Many of the species on the list, such as privet, Norway maples, and English ivy, are commonly sold throughout Pennsylvania, and their addition to the list would be a critical step to mitigating their negative impacts.
The Controlled Plant and Noxious Weed Committee will consider two of the species on the PISC list, common and glossy buckthorn, at its next meeting on January 20. One species, Eurasian water-milfoil (Myriophyllum spicatum), was just added to the list.
Pennsylvania’s Controlled Plant and Noxious Weed Law, Act 46 of 2017, established a list of plant species that are illegal to distribute, cultivate, or propagate and grants the Department of Agriculture authority to take enforcement action for violations.
The law defines a noxious weed as “a plant part or plant in any stage of development that is determined to be injurious to crops, livestock, agricultural land or other property, including forest land and bodies of water.”
The law also established the Controlled Plant and Noxious Weed Committee with the authority to add and remove plant species from the list.
Pennsylvania Fish and Boat Commission Sign Campaign Aims to Prevent Illicit Bait Bucket Spread of Invasive Crayfish and Round Gobies
Bait bucket introductions are a vector of concern for the spread of aquatic invasive species such as small fishes and aquatic invertebrates that anglers use as live bait.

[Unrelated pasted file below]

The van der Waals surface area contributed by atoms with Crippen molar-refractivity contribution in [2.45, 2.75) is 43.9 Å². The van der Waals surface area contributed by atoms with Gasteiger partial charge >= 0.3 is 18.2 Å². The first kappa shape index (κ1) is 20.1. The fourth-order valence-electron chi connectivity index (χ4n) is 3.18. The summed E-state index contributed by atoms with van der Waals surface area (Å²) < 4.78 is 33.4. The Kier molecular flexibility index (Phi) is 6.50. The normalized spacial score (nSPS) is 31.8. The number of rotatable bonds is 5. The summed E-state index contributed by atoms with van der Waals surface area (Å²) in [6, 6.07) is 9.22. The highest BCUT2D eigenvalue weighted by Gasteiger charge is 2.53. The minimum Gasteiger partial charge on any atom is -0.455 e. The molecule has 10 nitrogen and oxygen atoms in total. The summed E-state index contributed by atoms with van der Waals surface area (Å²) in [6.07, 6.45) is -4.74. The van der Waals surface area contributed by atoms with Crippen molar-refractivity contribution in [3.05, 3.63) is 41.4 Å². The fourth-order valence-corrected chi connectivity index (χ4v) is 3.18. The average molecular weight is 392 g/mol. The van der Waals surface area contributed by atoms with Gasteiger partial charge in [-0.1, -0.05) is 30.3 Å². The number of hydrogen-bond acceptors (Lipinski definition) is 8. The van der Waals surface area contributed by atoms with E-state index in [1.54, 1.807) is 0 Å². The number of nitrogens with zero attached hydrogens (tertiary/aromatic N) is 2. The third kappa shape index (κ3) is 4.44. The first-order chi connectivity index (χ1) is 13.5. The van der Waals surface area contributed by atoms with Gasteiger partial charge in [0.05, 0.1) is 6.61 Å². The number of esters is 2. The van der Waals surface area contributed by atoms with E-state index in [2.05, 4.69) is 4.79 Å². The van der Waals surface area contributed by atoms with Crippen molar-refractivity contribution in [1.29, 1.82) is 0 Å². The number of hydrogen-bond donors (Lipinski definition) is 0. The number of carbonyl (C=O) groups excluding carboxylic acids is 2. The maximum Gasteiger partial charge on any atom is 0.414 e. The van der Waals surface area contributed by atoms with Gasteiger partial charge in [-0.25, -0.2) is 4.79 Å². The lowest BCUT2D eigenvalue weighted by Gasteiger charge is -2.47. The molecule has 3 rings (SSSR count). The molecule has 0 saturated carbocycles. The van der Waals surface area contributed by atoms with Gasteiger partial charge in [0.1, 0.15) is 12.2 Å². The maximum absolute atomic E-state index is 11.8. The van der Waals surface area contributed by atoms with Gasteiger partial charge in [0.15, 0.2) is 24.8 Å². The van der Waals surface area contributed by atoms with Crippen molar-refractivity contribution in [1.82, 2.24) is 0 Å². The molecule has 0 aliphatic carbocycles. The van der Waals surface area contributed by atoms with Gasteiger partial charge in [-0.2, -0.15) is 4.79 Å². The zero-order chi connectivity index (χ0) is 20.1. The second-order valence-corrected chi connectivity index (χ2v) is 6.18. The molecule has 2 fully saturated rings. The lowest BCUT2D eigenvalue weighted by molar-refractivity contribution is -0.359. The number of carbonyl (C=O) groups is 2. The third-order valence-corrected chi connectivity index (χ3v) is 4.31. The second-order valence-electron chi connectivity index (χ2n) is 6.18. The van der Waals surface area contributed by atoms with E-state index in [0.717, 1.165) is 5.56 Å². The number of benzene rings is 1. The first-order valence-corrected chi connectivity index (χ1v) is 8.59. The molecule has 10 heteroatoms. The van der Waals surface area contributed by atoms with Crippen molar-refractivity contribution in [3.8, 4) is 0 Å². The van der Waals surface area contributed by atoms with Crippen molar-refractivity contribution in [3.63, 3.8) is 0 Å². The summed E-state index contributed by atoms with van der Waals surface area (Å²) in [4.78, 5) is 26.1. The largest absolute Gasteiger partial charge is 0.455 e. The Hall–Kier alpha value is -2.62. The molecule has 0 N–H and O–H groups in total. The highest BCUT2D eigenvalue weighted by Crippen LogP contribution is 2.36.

Bait bucket introductions occur when anglers collect bait organisms, transport them to a drainage where they’re not present, and release them there, rather than properly disposing of them after fishing.
Of particular concern in Pennsylvania are aquatic invasive species regulated under 58 Pa. Code Chapters 71 and 73 that may be spread by bait bucket introductions, such as the round goby (Neogobius melanostomus) and all crayfish species.
The Pennsylvania Fish and Boat Commission and Pennsylvania Sea Grant have developed and posted signs to educate anglers about state regulations regarding the round goby and crayfish species and help prevent bait bucket introductions of these organisms into new uninfested waters.
The signs are posted along waters in western Pennsylvania where round gobies and invasive crayfish species occur.
Round goby signs specify identifying characteristics of this fish to help anglers avoid unintentional collection and emphasize that live possession and transport of this species are unlawful.
Signs were posted at LeBeouf Lake/French Creek and the Fairview Gravel Pits in Erie County and at Lake Erie access points.
Invasive crayfish signs communicate the presence of this species at posted waters and emphasize regulations regarding using crayfish as bait: Heads must be removed behind the eyes for all crayfish species, unless they’re used as bait in the same water from which they were taken.
Signs were posted at Pymatuning Reservoir (Crawford County), Presque Isle Bay (Lake Erie), Slippery Rock Creek (Lawrence County), and Evergreen Community Park (Allegheny County).
Resources and Opportunities for Your Organization
Ten Early-Detection-Priority Invasive Plants Identified in New Fact Sheets